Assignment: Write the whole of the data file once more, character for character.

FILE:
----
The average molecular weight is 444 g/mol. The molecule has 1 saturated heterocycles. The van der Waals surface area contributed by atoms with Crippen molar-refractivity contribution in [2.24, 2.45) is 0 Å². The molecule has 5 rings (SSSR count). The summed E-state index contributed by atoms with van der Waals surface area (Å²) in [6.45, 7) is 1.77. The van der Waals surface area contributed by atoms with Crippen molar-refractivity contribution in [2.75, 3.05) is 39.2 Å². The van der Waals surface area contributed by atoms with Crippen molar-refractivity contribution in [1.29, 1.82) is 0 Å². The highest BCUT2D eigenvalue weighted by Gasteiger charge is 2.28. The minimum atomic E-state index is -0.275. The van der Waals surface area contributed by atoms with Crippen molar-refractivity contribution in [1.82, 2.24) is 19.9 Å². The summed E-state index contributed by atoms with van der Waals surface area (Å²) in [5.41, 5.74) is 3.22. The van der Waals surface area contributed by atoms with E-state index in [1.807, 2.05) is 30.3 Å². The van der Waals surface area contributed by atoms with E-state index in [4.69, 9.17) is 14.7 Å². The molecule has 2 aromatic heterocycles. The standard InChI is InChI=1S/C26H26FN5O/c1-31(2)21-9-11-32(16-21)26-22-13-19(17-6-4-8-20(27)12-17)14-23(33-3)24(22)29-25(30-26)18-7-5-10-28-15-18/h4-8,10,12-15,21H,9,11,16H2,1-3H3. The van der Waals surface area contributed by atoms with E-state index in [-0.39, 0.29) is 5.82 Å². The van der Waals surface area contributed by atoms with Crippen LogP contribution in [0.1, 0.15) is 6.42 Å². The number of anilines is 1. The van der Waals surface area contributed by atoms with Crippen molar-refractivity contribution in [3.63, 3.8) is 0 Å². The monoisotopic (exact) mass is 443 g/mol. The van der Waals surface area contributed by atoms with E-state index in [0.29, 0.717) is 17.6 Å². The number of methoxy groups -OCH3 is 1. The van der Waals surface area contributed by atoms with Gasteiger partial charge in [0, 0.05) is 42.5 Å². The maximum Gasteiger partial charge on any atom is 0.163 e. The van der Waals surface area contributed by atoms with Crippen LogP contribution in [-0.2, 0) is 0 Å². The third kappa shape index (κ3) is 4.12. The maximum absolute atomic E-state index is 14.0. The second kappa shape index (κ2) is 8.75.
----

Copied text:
The average molecular weight is 444 g/mol. The molecule has 1 saturated heterocycles. The van der Waals surface area contributed by atoms with Crippen molar-refractivity contribution in [2.24, 2.45) is 0 Å². The molecule has 5 rings (SSSR count). The summed E-state index contributed by atoms with van der Waals surface area (Å²) in [6.45, 7) is 1.77. The van der Waals surface area contributed by atoms with Crippen molar-refractivity contribution in [2.75, 3.05) is 39.2 Å². The van der Waals surface area contributed by atoms with Crippen molar-refractivity contribution in [1.29, 1.82) is 0 Å². The highest BCUT2D eigenvalue weighted by Gasteiger charge is 2.28. The minimum atomic E-state index is -0.275. The van der Waals surface area contributed by atoms with Crippen molar-refractivity contribution in [1.82, 2.24) is 19.9 Å². The summed E-state index contributed by atoms with van der Waals surface area (Å²) in [5.41, 5.74) is 3.22. The van der Waals surface area contributed by atoms with E-state index in [1.807, 2.05) is 30.3 Å². The van der Waals surface area contributed by atoms with E-state index in [4.69, 9.17) is 14.7 Å². The molecule has 2 aromatic heterocycles. The standard InChI is InChI=1S/C26H26FN5O/c1-31(2)21-9-11-32(16-21)26-22-13-19(17-6-4-8-20(27)12-17)14-23(33-3)24(22)29-25(30-26)18-7-5-10-28-15-18/h4-8,10,12-15,21H,9,11,16H2,1-3H3. The van der Waals surface area contributed by atoms with E-state index in [-0.39, 0.29) is 5.82 Å². The van der Waals surface area contributed by atoms with Crippen LogP contribution in [0.1, 0.15) is 6.42 Å². The number of anilines is 1. The van der Waals surface area contributed by atoms with Crippen molar-refractivity contribution in [3.63, 3.8) is 0 Å². The monoisotopic (exact) mass is 443 g/mol. The van der Waals surface area contributed by atoms with E-state index in [0.29, 0.717) is 17.6 Å². The number of methoxy groups -OCH3 is 1. The van der Waals surface area contributed by atoms with Gasteiger partial charge in [0, 0.05) is 42.5 Å². The maximum Gasteiger partial charge on any atom is 0.163 e. The van der Waals surface area contributed by atoms with Crippen LogP contribution in [-0.2, 0) is 0 Å². The third kappa shape index (κ3) is 4.12. The maximum absolute atomic E-state index is 14.0. The second kappa shape index (κ2) is 8.75.